‘Unity (1918)’ reaps the harvest of humanity
By Adam Tatelman, Senior Columnist
The latest production from the Douglas College theatre department follows the residents of a tiny Saskatchewan town called Unity during the waning months of 1918, as World War I is coming to an end and an influenza pandemic with a mortality rate close to 20 per cent is sweeping across the globe. Unity goes into a complete lockdown to avoid contamination from outsiders, forbidding public gatherings and waging its own personal war against an invisible enemy, all the while trying to keep its farming community from going bust.
All of the characters populating Unity have something, either in mind or heart, motivating them to keep on living through the squalor—even if all they really have is a fantasy. Beatrice and Mary (played by Ashley Scigliano and Robyn Crawford) await the return of their soldier sweethearts, but one of them doesn’t know her man Glen (Michael Bernard) as well as she thinks. Sissy (Emily Brown) believes that the epidemic is a sign of the apocalypse, and so decides that the whole of the law is “do as you please.” Sunna (Claire Temple), the Icelandic gravedigger, though a pariah in the community, seeks comfort in Stan (Dan McPeake), who grieves the loss of his wife and cares for the child she left behind. Hart (Brendan Saltel), a blinded soldier who’s lost his family,almost never loses his sunny facade. And through it all, Rose and Doris (Allie Melchert and Zoe Frank) have to keep the phone lines running. Each actor brings their own brand of intensity to the roles, uncompromising in their struggle to live their lives as Unity is—quite literally—surrounded by death.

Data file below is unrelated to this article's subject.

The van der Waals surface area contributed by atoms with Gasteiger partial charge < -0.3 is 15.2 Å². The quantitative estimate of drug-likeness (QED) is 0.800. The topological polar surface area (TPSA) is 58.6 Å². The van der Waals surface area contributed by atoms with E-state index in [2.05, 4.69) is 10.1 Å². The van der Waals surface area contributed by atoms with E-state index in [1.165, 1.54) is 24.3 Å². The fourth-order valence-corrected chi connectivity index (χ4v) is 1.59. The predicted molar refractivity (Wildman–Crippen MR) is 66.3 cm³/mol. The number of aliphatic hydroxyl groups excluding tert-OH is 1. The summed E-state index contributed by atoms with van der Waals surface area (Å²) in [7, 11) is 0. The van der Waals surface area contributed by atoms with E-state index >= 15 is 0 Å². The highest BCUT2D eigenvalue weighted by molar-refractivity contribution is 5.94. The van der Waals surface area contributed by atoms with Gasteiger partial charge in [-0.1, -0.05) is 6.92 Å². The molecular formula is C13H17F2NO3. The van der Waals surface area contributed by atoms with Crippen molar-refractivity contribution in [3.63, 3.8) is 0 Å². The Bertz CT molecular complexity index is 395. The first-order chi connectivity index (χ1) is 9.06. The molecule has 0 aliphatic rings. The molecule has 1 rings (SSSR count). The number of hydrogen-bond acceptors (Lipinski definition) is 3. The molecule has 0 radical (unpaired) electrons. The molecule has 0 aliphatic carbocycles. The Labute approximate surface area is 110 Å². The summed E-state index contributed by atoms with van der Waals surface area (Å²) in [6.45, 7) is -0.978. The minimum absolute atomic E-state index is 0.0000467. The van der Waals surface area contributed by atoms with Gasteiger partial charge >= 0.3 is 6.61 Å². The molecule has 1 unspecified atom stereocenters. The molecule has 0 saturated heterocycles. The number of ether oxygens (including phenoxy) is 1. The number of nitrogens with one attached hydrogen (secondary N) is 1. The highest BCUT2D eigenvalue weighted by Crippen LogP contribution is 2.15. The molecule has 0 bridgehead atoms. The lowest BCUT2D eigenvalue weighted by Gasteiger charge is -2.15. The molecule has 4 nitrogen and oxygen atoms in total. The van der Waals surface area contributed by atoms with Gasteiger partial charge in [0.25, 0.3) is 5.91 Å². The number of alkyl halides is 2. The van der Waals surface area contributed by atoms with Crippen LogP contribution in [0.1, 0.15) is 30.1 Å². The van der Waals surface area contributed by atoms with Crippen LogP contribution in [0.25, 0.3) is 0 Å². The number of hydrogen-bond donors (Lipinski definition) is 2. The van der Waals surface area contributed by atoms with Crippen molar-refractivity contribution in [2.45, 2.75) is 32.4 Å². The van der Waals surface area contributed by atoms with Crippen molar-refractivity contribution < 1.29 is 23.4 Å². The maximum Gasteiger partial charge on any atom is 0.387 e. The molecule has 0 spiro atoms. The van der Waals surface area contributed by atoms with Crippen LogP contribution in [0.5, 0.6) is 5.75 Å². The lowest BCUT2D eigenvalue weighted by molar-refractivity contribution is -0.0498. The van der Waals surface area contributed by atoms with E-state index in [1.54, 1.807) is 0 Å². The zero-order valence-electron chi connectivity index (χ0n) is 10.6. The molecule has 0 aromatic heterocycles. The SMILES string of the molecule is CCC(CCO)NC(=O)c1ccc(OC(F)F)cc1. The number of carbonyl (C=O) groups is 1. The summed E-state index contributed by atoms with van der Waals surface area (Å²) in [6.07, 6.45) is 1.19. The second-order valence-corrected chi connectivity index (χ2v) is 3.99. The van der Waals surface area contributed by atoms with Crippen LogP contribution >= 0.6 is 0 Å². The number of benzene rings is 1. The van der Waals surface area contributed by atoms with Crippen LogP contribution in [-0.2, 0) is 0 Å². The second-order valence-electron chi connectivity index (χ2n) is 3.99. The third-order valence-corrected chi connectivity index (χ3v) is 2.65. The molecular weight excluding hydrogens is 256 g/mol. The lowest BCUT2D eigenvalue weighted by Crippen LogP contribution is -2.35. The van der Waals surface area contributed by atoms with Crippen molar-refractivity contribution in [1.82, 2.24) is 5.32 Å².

The set invokes Flanders Fields-type imagery (a rather appropriate choice, given the timing with Remembrance Day) with row on row of mausoleum-like gravestones that the play’s action happens on, around, and between, fading away into the distance on a foreshortened backdrop while seamlessly morphing clouds and stars are projected overhead. The “midnight walk through the graveyard” atmosphere is immediately distinct, intensifying as the proverbial herd begins to thin and everyone wonders who might be next. At times, the play almost feels like a horror film where the unstoppable killer is not a psycho or an alien, but rather a multitude of microscopic parasites.
Unity (1918) is about a lot of things: Canadian history, small-town paranoia, veterans’ rights, doomsayers, black humour, and societal collapse among them. Even in the face of adversity though, there is always hope. While that may be difficult to remember as characters drop dead one after the other, this is not a play about the biblical end of days. It is a play about the interminable spark of life that, even when hope becomes a distant memory, simply refuses to be suffocated.
Unity (1918) will run until November 14 in the Laura C. Muir Performing Arts Theatre at the Douglas College New Westminster campus. Tickets are $10 for students and can be purchased at the door or through the Massey Ticket Centre at masseytheatre.com